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Hoffmann, R. A wiki for the life sciences where authorship matters. Nature Genetics (2008)

Gastric hyperplasia and increased proliferative responses of lymphocytes in mice lacking the COOH-terminal ankyrin domain of NF-kappaB2.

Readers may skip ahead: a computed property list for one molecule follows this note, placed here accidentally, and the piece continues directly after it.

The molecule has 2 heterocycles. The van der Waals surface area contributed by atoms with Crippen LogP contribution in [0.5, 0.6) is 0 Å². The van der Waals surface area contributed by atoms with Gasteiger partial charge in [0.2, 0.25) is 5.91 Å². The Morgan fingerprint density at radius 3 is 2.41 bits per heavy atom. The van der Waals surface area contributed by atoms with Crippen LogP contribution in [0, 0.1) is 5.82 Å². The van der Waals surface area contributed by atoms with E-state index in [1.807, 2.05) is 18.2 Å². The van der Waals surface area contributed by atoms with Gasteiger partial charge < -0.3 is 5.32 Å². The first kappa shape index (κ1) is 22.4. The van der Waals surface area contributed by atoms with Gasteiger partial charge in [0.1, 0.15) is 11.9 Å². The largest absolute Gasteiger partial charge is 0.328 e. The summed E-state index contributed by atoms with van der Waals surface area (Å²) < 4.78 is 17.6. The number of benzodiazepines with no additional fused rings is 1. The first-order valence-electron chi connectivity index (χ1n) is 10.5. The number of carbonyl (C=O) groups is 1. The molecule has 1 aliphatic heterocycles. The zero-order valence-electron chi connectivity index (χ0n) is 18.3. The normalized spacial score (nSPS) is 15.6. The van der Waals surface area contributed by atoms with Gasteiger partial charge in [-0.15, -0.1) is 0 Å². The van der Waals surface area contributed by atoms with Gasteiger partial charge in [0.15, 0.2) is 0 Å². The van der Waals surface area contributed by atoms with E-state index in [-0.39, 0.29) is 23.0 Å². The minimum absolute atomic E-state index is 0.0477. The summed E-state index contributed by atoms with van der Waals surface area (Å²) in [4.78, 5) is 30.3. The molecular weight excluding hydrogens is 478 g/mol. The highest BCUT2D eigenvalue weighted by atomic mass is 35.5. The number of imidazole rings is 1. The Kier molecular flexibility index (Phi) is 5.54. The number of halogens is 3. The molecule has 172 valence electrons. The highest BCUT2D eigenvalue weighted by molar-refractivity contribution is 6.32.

The nfkb2 gene encodes the p100 precursor which produces the p52 protein after proteolytic cleavage of its COOH-terminal domain. Although the p52 product can act as an alternative subunit of NF-kappaB, the p100 precursor is believed to function as an inhibitor of Rel/NF-kappaB activity by cytoplasmic retention of Rel/NF-kappaB complexes, like other members of the IkappaB family. However, the physiological relevance of the p100 precursor as an IkappaB molecule has not been understood. To assess the role of the precursor in vivo, we generated, by gene targeting, mice lacking p100 but still containing a functional p52 protein. Mice with a homozygous deletion of the COOH-terminal ankyrin repeats of NF-kappaB2 (p100(-/-)) had marked gastric hyperplasia, resulting in early postnatal death. p100(-/-) animals also presented histopathological alterations of hematopoietic tissues, enlarged lymph nodes, increased lymphocyte proliferation in response to several stimuli, and enhanced cytokine production in activated T cells. Dramatic induction of nuclear kappaB-binding activity composed of p52-containing complexes was found in all tissues examined and also in stimulated lymphocytes. Thus, the p100 precursor is essential for the proper regulation of p52-containing Rel/NF-kappaB complexes in various cell types and its absence cannot be efficiently compensated for by other IkappaB proteins.[1]


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